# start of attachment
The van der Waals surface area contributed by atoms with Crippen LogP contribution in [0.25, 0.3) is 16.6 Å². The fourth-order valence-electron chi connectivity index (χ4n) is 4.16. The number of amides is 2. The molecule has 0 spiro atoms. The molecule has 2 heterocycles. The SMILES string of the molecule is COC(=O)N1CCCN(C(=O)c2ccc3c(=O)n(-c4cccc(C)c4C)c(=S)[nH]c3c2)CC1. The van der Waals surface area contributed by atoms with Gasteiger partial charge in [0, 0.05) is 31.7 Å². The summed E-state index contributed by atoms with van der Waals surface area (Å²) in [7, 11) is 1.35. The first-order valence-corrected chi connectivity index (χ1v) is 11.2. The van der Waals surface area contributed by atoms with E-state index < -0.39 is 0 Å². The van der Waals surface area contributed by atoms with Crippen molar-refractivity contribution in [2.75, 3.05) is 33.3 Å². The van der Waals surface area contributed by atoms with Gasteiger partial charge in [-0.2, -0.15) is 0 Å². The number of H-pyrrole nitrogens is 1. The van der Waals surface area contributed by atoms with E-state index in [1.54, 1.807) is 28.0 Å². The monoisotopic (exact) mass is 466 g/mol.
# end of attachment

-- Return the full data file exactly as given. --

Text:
The van der Waals surface area contributed by atoms with Crippen LogP contribution in [0.25, 0.3) is 16.6 Å². The fourth-order valence-electron chi connectivity index (χ4n) is 4.16. The number of amides is 2. The molecule has 0 spiro atoms. The molecule has 2 heterocycles. The SMILES string of the molecule is COC(=O)N1CCCN(C(=O)c2ccc3c(=O)n(-c4cccc(C)c4C)c(=S)[nH]c3c2)CC1. The van der Waals surface area contributed by atoms with Gasteiger partial charge in [0, 0.05) is 31.7 Å². The summed E-state index contributed by atoms with van der Waals surface area (Å²) in [7, 11) is 1.35. The first-order valence-corrected chi connectivity index (χ1v) is 11.2. The van der Waals surface area contributed by atoms with E-state index < -0.39 is 0 Å². The van der Waals surface area contributed by atoms with Crippen molar-refractivity contribution in [2.75, 3.05) is 33.3 Å². The van der Waals surface area contributed by atoms with Gasteiger partial charge in [-0.2, -0.15) is 0 Å². The number of H-pyrrole nitrogens is 1. The van der Waals surface area contributed by atoms with E-state index in [1.54, 1.807) is 28.0 Å². The monoisotopic (exact) mass is 466 g/mol.